“Goodnight Moon” adapted for student tastes

Remember when you were a little kid, ready to go to bed, and one of your parents tucked you in. Before you could go to sleep though, you had to hear a story. So as you drift­ed off to sleep, images of optimistic train engines and wild things filled your head. What if you could return to that place of wonder and imagina­tion with the stories you loved?

Unbound, Vassar’s experimental student theatre group, is producing “Goodnight Moon,” a devised piece inspired by Margaret Wise Brown’s classic 1947 children’s book. Facilitat­ed by Colby Byrne ’18 and Delphine Douglas ’18, this special event will explore the world of that beloved story in the Kenyon Club Room on May 6 at 6:30 p.m. and 9 p.m. The show will be around 30 minutes long and audience members are encour­aged to bring blankets and pillows.

“The process they went through to adapt a children’s book into a de­vised piece of theatre was very ex­ploratory, with each member of the production investigating the text closely,” Byrne added in an emailed statement. “It started out by looking through the book, thinking about things that have struck us or are interesting. Then we had projects and assignments for each of the cast members that people would present that were relating to these topics. Two weeks ago Delphine and I wrote the final script, and we’ve been cleaning that up and making chang­es/rehearsing ever since.”

Practically every student the­atre organization allows for special event proposals. Different from full-lengths, special events have looser guidelines and a smaller budget. Ad­ditionally, anybody can submit a proposal for a special event throughout the whole semester, as opposed to the strict deadlines for full-lengths.

Byrne, an executive board member for Un­bound, expanded on the organization’s ap­proach to special events. “[The amount of special events] depends really on how many people propose each semester. This semester there have probably been around three or four. But pretty much you have to fill out the same application and talk to the Unbound board in the same way. One difference though is that you can propose at any point during the semester instead of just the beginning of the year.”

And so Byrne and Douglas seized that op­portunity to devise this project. “Unbound was really flexible and easy to work with. We knew they would understand our vision. Unbound re­ally let us do what we wanted, which was great,” Douglas said about how their ideas worked best with Unbound specifically. “This is a very loose adaptation. We tried to take certain elements, including some characters and some elements of the setting from ‘Goodnight Moon,’ but we tried to do something different with the plot.”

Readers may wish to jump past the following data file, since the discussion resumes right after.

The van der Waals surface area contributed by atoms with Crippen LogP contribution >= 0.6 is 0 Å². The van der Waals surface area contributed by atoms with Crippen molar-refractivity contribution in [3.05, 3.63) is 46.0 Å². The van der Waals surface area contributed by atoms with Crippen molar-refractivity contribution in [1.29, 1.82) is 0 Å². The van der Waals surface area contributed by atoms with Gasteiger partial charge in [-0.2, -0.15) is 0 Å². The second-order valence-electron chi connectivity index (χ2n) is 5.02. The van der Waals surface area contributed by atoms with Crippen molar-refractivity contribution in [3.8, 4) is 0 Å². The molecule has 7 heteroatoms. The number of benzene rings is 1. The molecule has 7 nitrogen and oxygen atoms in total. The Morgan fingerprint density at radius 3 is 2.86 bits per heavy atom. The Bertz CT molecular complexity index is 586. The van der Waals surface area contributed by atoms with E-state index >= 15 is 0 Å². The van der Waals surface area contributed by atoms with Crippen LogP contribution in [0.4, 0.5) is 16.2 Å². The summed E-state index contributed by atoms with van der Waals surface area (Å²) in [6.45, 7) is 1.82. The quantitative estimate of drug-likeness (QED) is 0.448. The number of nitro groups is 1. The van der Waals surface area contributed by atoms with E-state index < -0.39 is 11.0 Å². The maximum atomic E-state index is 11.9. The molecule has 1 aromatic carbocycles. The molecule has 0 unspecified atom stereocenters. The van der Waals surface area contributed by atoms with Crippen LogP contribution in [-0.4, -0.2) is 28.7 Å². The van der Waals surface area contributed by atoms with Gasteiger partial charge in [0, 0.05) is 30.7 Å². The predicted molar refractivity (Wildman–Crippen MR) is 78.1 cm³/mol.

Brown wrote “Goodnight Moon” in 1947 and is also known as the author of another well-known children’s classic, “The Runaway Bun­ny.” For all of her famous books, her illustra­tions were by Clement Hurd. Since publication, “Goodnight Moon” has sold over 14 million copies, making it one of the most successful children’s books. Brown and Hurd continued the bunny characters in another book after “Goodnight Moon,” titled “My World,” and the original book has become a staple in pop cul­ture, receiving many parodies and pastiches since publication.

“As for the book itself, I absolutely love ‘Goodnight Moon’ and so I jumped on the op­portunity to work on a show based off of a story I have such fond associations with,” cast mem­ber Daisy Walker ’18 described what originally interested her to get involved.

Having also been involved with several full-length productions this semester, working on a devised special event has provided a more le­nient process. She elaborated, “The first major difference between this and any full-lengths I’ve worked on has been the fact that it’s de­vised and we have no script, but I know that doesn’t have much to do with the nature of be­ing a special event. Other than that, the time­line has been similar to a full-length, but with a more relaxed rehearsal schedule at the begin­ning. And for agency in the devising process, Colby and Delphine have been very inclusive and great facilitators.”

Unbound is known for their devised pieces of works that tend to be very experimental in nature. Other shows this semester included the original show “Hystrion Part 1: The Ink Ossuary,” a design-showcasing play written by Jimmy Pavlick ’18 and “The Poundcake Fami­ly Band,” a devised piece written by Elizabeth Snyderman ’17 and Caitlan Moore ’16. Many of the plays have also occurred in unusual set­tings, like Raymond Basement, where their pro­duction “Feed” took place last fall.

All of the student theatre organizations try to get as many people involved as they can. It’s a chance to develop a piece in an environ­ment where the stakes are relatively low. The application process is very simple and once someone has submitted the form, they will go through a simple interview process to discuss how the production will materialize.

Most organizations are not taking proposals this season, but plans are being made for next semester’s shows. Usually within the first cou­ple weeks of a semester, an organization will send the forms in an email.

Despite it being a shortened production pro­cess, the cast and crew have still managed to have a fulfilling experience devising the show. Douglas elaborated, “All of the people involved are really talented and amazing to work with. I hope the audience can tell that we had a lot of fun creating this.”

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